This is a generator expression. To get it to work in the standalone case, use braces:

```
y = (x for x in range(10))
```

and y becomes a generator. You can iterate over generators, so it works where an iterable is expected, such as the `sum`

function.

**Usage examples and pitfalls:**

```
>>> y = (x for x in range(10))
>>> y
<generator object <genexpr> at 0x0000000001E15A20>
>>> sum(y)
45
```

Be careful when keeping generators around, you can only go through them once. So after the above, if you try to use `sum`

again, this will happen:

```
>>> sum(y)
0
```

So if you pass a generator where actually a list or a set or something similar is expected, you have to be careful. If the function or class stores the argument and tries to iterate over it multiple times, you will run into problems. For example consider this:

```
def foo(numbers):
s = sum(numbers)
p = reduce(lambda x,y: x*y, numbers, 1)
print "The sum is:", s, "and the product:", p
```

it will fail if you hand it a generator:

```
>>> foo(x for x in range(1, 10))
The sum is: 45 and the product: 1
```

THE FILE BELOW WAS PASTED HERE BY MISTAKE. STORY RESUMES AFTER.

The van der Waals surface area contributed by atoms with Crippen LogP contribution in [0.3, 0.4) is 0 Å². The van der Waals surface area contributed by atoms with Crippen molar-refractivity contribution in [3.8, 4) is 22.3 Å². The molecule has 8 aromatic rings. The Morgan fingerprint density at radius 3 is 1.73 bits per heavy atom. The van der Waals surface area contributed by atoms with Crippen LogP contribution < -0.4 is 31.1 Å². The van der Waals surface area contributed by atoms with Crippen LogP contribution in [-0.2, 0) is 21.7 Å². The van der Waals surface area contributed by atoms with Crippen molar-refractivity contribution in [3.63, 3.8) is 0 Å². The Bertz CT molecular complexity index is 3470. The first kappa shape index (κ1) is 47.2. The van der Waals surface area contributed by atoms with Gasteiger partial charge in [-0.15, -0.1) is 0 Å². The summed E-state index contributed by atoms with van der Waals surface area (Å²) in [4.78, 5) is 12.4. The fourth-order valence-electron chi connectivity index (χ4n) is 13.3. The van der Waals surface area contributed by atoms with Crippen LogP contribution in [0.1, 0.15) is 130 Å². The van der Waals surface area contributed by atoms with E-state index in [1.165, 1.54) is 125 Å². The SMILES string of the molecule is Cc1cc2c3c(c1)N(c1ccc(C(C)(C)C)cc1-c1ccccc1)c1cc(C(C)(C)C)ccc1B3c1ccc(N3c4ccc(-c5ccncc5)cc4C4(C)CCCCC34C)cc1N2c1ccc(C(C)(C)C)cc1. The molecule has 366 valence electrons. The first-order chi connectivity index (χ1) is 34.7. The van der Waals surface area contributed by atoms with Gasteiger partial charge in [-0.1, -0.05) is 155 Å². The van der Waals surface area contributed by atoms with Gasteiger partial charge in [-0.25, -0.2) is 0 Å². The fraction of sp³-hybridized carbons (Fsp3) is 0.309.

You can easily get a list from the values a generator produces:

```
>>> y = (x for x in range(10))
>>> list(y)
[0, 1, 2, 3, 4, 5, 6, 7, 8, 9]
```

You can use this to fix the previous example:

```
>>> foo(list(x for x in range(1, 10)))
The sum is: 45 and the product: 362880
```

However keep in mind that if you build a list from a generator, you will need to store every value. This might use a lot more memory in situations where you have lots of items.

**Why use a generator in your situation?**

The much lower memory consumption is the reason why `sum(generator expression)`

is better than `sum(list)`

: The generator version only has to store a single value, while the list-variant has to store N values. Therefore you should always use a generator where you don't risk side-effects.